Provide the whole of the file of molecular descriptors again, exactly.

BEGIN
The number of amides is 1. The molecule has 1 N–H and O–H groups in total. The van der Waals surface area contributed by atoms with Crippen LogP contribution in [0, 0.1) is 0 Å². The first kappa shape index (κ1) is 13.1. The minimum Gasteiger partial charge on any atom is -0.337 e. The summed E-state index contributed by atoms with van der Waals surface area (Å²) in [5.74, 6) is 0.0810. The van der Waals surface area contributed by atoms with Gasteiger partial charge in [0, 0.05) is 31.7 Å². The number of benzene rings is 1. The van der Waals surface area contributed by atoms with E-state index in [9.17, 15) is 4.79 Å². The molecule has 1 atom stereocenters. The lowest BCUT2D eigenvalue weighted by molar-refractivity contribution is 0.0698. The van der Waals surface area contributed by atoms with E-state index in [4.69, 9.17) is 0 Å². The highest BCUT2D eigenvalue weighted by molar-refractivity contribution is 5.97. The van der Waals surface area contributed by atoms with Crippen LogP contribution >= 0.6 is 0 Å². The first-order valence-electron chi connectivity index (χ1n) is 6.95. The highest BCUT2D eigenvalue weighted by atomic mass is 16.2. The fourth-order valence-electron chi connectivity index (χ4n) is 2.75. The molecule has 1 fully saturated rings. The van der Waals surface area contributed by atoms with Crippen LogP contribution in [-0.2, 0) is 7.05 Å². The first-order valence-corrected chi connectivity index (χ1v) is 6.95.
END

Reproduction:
The number of amides is 1. The molecule has 1 N–H and O–H groups in total. The van der Waals surface area contributed by atoms with Crippen LogP contribution in [0, 0.1) is 0 Å². The first kappa shape index (κ1) is 13.1. The minimum Gasteiger partial charge on any atom is -0.337 e. The summed E-state index contributed by atoms with van der Waals surface area (Å²) in [5.74, 6) is 0.0810. The van der Waals surface area contributed by atoms with Gasteiger partial charge in [0, 0.05) is 31.7 Å². The number of benzene rings is 1. The van der Waals surface area contributed by atoms with E-state index in [9.17, 15) is 4.79 Å². The molecule has 1 atom stereocenters. The lowest BCUT2D eigenvalue weighted by molar-refractivity contribution is 0.0698. The van der Waals surface area contributed by atoms with E-state index in [4.69, 9.17) is 0 Å². The highest BCUT2D eigenvalue weighted by molar-refractivity contribution is 5.97. The van der Waals surface area contributed by atoms with Crippen LogP contribution >= 0.6 is 0 Å². The first-order valence-electron chi connectivity index (χ1n) is 6.95. The highest BCUT2D eigenvalue weighted by atomic mass is 16.2. The fourth-order valence-electron chi connectivity index (χ4n) is 2.75. The molecule has 1 fully saturated rings. The van der Waals surface area contributed by atoms with Crippen LogP contribution in [-0.2, 0) is 7.05 Å². The first-order valence-corrected chi connectivity index (χ1v) is 6.95.